The 3 P’s

The 3 R’s continue to be a staple in education, but I think it’s time to update and add the 3 P’s – positive, proactive, & professional. Will we change the mind of every naysayer and fear monger? It’s doubtful. But we can change our own mindset and how we respond to the negative press and ridiculous allegations.

I’m normally a pretty conservative person and try to avoid jumping to conclusions. I want to give people the benefit of the doubt and assume good intentions. But a story I watched Sunday morning on Fox & Friends leaves little room for doubt in my mind – people who are not actively involved in education need to do their research before spewing ignorant propaganda.

Tucker Carlson interviewed  “former teacher” Whitney Neal of the Bill of Rights Institute and asked why many schools are opting to do away with homework for students. Carlson indicated this was a move by teachers unions to let teachers do less work for the same money. Neal agreed, but then claimed that it was more likely a move on the part of teachers to keep parents out of the classroom. She went on to say, “If kids aren’t bringing home homework the parents don’t really know what’s going on, so there’s less accountability.” Both claims are erroneous on so many levels that I’m almost speechless. Almost.

This story (I refuse to call it news) is indicative of the battle teachers constantly wage against the naysayers, the ignorant, and the malicious voices that attack our profession, our integrity and by extension, our classrooms.

I have yet to meet a teacher who doesn’t invite, even beg, for parental involvement in the classroom. Teachers keep class websites, utilize social media, post assignments, and send home students’ work, not to mention the phone calls, conferences, and positive notes of encouragement that many send. Where are the news stories about these teachers? In May I wrote a blog post titled #TeachingIs a Catch-22 Profession in which I looked at the many ways teachers seem damned if they do and damned if they don’t. You can’t please all of the people all of the time, and if you’re a teacher, sometimes it seems like you can’t please anyone. Ever.

Despite ongoing attacks on our profession and demoralizing (ignorant) by-lines, most teachers continue to do their work with passion and commitment. For instance, last week, Florida teacher Susan Bowles made headlines with her open letter to parents, explaining her refusal to administer the state’s FAIR test to her kindergarten students. She carefully outlined the many ways the test is detrimental to students, especially focusing on the incredible loss of instructional time needed to administer the test. And she acknowledged that her stand might very well bring an end to her employment. Her willingness to do what is right for students, even at the risk of losing her job, makes her a hero in my eyes.

Bowles’ story, while extreme, offers us several lessons we can implement as we combat those, like Tucker Carlson and Whitney Neal, who speak so loudly against public educators. Here are the three P’s I took away from both pieces:

Be proactive. Bowles took a stand against a practice she found harmful for her students. She explained her refusal logically, calmly and graciously, putting the needs of her students and their parents above her own welfare. Her decision wasn’t a knee-jerk reaction to bad policy; it was a proactive decision. Unlike the Fox piece, Bowles used research and personal experience to make her case.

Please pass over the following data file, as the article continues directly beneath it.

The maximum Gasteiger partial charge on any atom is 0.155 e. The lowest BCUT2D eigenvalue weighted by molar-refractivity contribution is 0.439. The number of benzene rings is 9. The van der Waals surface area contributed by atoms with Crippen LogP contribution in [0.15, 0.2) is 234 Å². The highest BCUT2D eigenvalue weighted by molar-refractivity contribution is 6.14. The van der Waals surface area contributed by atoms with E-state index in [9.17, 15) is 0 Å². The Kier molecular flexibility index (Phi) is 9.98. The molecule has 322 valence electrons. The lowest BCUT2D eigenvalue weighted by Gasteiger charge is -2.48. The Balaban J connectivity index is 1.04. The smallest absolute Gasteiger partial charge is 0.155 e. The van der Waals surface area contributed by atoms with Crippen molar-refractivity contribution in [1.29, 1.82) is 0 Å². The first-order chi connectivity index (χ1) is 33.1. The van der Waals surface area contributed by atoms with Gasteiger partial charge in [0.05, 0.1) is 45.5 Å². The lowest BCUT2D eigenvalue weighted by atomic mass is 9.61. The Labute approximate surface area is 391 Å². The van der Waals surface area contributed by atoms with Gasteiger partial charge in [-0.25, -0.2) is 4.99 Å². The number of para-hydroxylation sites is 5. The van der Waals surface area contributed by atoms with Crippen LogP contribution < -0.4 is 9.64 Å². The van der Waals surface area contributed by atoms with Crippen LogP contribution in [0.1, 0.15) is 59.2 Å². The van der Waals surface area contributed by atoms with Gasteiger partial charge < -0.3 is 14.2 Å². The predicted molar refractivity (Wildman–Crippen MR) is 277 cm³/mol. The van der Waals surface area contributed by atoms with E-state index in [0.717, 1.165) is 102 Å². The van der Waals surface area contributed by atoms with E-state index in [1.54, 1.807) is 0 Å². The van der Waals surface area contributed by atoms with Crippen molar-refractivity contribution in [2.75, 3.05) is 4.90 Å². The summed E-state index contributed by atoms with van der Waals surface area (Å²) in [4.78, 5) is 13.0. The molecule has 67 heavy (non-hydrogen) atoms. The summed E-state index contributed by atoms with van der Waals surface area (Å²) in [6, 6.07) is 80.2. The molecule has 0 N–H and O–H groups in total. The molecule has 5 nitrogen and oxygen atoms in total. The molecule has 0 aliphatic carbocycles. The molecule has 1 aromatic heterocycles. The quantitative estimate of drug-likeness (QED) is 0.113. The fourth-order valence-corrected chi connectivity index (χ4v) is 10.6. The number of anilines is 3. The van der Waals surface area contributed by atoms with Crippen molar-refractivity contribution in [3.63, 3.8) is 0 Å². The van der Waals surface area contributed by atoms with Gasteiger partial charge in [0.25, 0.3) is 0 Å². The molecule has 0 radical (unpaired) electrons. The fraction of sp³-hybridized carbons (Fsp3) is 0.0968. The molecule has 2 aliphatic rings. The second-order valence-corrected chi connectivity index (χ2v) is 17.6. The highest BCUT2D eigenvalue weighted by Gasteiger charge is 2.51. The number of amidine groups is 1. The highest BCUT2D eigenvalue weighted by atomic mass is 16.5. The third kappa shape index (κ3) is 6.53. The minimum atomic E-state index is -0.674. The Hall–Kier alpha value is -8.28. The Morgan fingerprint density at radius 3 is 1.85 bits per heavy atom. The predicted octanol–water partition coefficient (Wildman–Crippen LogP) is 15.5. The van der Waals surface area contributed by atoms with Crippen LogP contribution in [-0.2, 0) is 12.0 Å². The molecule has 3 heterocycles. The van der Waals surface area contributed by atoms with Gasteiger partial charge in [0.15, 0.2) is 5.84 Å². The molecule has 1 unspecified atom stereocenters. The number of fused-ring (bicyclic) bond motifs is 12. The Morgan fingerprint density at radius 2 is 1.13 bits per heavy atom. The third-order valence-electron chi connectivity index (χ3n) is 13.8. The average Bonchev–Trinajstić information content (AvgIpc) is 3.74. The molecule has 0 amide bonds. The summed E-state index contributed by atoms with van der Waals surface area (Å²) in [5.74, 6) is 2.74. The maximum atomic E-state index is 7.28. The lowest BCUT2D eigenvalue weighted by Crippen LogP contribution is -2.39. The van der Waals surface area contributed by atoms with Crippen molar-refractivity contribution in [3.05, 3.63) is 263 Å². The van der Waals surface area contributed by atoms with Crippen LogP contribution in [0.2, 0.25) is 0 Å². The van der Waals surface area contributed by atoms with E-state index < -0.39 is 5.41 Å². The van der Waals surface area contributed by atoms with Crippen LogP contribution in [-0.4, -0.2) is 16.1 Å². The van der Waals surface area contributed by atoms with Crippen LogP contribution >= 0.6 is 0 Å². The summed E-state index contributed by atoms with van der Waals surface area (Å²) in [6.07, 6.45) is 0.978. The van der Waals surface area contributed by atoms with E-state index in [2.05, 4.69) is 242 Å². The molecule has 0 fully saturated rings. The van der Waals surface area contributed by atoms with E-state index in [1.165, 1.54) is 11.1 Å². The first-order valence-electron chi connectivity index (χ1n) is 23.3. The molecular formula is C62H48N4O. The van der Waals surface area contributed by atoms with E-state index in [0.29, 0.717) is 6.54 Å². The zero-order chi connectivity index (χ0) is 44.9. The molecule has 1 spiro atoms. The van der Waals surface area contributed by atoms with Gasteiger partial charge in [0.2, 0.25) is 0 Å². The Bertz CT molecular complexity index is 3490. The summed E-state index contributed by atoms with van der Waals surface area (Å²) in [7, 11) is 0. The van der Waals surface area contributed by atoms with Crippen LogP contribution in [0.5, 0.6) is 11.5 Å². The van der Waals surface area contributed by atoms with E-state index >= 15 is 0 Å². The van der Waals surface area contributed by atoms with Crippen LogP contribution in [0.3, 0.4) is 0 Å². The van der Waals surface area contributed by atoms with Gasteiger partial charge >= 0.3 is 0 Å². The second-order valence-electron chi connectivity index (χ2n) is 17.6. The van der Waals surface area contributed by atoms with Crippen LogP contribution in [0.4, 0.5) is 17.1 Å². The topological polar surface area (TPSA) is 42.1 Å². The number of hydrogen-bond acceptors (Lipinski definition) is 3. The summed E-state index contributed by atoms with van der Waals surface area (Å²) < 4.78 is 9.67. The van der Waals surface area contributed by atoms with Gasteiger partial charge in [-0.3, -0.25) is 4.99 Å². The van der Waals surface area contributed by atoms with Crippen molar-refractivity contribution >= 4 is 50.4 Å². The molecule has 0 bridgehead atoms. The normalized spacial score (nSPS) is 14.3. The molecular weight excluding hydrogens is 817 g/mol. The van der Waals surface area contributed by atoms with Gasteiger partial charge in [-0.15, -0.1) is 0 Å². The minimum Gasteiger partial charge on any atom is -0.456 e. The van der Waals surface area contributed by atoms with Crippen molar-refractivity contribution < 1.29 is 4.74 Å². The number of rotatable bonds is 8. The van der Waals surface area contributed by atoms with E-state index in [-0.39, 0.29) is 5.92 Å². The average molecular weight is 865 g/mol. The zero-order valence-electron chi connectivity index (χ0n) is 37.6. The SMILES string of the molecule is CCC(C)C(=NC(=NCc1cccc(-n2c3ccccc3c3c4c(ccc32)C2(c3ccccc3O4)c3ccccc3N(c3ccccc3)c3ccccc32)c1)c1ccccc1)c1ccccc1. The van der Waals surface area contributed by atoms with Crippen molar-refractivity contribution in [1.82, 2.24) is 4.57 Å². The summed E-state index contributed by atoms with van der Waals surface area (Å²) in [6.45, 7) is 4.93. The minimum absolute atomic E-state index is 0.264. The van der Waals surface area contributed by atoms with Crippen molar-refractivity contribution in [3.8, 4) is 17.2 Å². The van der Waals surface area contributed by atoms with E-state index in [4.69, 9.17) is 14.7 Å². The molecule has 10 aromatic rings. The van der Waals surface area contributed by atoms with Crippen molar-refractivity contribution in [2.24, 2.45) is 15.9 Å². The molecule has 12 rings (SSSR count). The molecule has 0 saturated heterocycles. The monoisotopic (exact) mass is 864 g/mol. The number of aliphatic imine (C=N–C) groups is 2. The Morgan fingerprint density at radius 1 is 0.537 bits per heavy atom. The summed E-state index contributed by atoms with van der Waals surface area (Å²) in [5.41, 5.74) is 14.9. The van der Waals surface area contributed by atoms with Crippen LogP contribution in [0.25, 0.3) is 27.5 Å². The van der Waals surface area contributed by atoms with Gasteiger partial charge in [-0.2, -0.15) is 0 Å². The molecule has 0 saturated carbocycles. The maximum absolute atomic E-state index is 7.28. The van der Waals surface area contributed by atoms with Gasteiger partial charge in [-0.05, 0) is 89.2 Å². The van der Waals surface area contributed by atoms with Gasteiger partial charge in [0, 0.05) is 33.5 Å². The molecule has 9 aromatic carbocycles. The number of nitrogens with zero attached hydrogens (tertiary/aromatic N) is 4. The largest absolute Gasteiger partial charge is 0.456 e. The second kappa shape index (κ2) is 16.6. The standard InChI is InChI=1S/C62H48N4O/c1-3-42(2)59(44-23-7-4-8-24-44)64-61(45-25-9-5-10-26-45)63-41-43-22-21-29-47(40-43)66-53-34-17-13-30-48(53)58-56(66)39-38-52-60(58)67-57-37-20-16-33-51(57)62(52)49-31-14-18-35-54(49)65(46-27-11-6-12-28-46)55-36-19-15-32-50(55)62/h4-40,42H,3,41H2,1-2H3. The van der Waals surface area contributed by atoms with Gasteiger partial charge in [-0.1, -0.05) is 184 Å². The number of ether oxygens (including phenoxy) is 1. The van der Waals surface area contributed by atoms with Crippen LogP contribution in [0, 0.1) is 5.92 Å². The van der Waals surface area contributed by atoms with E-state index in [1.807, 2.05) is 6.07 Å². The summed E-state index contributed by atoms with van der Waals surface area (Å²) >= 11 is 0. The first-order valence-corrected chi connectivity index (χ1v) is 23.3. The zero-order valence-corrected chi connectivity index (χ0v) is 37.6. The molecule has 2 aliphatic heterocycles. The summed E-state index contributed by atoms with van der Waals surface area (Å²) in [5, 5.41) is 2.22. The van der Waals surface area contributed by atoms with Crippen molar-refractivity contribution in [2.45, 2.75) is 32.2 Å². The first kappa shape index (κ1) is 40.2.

Teachers can be proactive in other ways. One of the most popular is using social media to share what your students are doing in the classroom.  The Center for Teaching Quality’s #TeachingIs campaign is just one place to share the good going on in your classroom. Consider writing op-ed pieces for your local newspaper, addressing concerns you may hear in your community. You don’t have to wait for a negative news piece or a disgruntled parent before you act. Be proactive in sharing what you do, why you do it and why it matters for students.

Be positive. When others are spewing negativity about public education, it’s easy to become discouraged and negative too. The first draft of this blog was anything but positive, but it didn’t offer any solutions either; it was simply a rant. Combat negative stories with positive ones (this goes hand-in-hand with being proactive). If you’re not yet comfortable putting your own thoughts and opinions in cyberspace, re-tweet positive education-related posts on Twitter or share positive stories on Facebook.  Write logical responses to the crazy things about public schools posted on social media (and resist the urge to use sarcasm).

Be professional. Get involved with professional organizations that represent teachers. Our voices are stronger when unified. Make a habit of reading professional literature, looking for stories to share and ideas to implement. There’s so much that’s right with public education; make it your mission to share it.  The past few decades have seen an increasing vilification of American teachers from all fronts. And while parents may rate their children’s schools as successful and their teachers as effective, when asked about education in general, the responses quickly become negative. One response to this trend, encourages Ali Wright, is to “think different” about our profession. By changing our thinking, we can gradually change the thinking of others.

The 3 R’s continue to be a staple in education, but I think it’s time to update and add the 3 P’s – positive, proactive, & professional. Will we change the mind of every naysayer and fear monger? It’s doubtful. But we can change our own mindset and how we respond to the negative press and ridiculous allegations. It’s like I tell my students: don’t expect a donkey to act like anything other than a donkey. Just make sure you’re not the donkey.

 

 

 

 

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